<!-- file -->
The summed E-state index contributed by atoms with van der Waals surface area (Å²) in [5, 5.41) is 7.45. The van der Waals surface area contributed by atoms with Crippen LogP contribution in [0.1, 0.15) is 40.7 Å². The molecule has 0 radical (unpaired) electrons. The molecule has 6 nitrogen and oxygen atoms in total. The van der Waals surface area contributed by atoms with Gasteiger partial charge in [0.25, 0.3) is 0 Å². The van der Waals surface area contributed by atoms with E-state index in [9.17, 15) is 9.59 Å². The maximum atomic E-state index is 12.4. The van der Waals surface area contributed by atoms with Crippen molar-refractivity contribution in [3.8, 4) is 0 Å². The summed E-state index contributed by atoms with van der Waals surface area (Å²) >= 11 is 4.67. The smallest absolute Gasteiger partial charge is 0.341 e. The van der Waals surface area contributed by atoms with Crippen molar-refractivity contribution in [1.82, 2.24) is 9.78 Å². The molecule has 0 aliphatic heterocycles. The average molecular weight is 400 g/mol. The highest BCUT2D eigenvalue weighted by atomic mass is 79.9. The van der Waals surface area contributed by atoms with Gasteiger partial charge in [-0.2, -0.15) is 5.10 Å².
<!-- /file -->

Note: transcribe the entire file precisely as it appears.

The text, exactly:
The summed E-state index contributed by atoms with van der Waals surface area (Å²) in [5, 5.41) is 7.45. The van der Waals surface area contributed by atoms with Crippen LogP contribution in [0.1, 0.15) is 40.7 Å². The molecule has 0 radical (unpaired) electrons. The molecule has 6 nitrogen and oxygen atoms in total. The van der Waals surface area contributed by atoms with Gasteiger partial charge in [0.25, 0.3) is 0 Å². The van der Waals surface area contributed by atoms with E-state index in [9.17, 15) is 9.59 Å². The maximum atomic E-state index is 12.4. The van der Waals surface area contributed by atoms with Crippen molar-refractivity contribution in [3.8, 4) is 0 Å². The summed E-state index contributed by atoms with van der Waals surface area (Å²) >= 11 is 4.67. The smallest absolute Gasteiger partial charge is 0.341 e. The van der Waals surface area contributed by atoms with Crippen molar-refractivity contribution in [1.82, 2.24) is 9.78 Å². The molecule has 0 aliphatic heterocycles. The average molecular weight is 400 g/mol. The highest BCUT2D eigenvalue weighted by atomic mass is 79.9. The van der Waals surface area contributed by atoms with Gasteiger partial charge in [-0.2, -0.15) is 5.10 Å².